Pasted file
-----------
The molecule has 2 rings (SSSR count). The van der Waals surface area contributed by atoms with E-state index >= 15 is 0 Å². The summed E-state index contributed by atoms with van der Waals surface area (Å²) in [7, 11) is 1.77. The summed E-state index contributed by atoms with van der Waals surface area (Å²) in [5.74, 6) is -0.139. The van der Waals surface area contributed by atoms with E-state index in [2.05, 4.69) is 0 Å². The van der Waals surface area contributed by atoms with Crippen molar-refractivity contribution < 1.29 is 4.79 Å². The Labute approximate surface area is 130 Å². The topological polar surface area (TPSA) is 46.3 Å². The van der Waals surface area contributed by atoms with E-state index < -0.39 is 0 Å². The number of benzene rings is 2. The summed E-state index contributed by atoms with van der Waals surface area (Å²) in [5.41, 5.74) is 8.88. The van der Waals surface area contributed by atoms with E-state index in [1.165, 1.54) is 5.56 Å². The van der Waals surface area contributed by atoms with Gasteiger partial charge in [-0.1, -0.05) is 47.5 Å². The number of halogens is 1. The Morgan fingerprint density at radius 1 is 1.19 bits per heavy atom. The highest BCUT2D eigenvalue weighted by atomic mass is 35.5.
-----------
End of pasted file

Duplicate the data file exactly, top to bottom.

The molecule has 2 rings (SSSR count). The van der Waals surface area contributed by atoms with E-state index >= 15 is 0 Å². The summed E-state index contributed by atoms with van der Waals surface area (Å²) in [7, 11) is 1.77. The summed E-state index contributed by atoms with van der Waals surface area (Å²) in [5.74, 6) is -0.139. The van der Waals surface area contributed by atoms with E-state index in [2.05, 4.69) is 0 Å². The van der Waals surface area contributed by atoms with Crippen molar-refractivity contribution < 1.29 is 4.79 Å². The Labute approximate surface area is 130 Å². The topological polar surface area (TPSA) is 46.3 Å². The van der Waals surface area contributed by atoms with E-state index < -0.39 is 0 Å². The number of benzene rings is 2. The summed E-state index contributed by atoms with van der Waals surface area (Å²) in [5.41, 5.74) is 8.88. The van der Waals surface area contributed by atoms with E-state index in [1.165, 1.54) is 5.56 Å². The van der Waals surface area contributed by atoms with Gasteiger partial charge in [-0.1, -0.05) is 47.5 Å². The number of halogens is 1. The Morgan fingerprint density at radius 1 is 1.19 bits per heavy atom. The highest BCUT2D eigenvalue weighted by atomic mass is 35.5.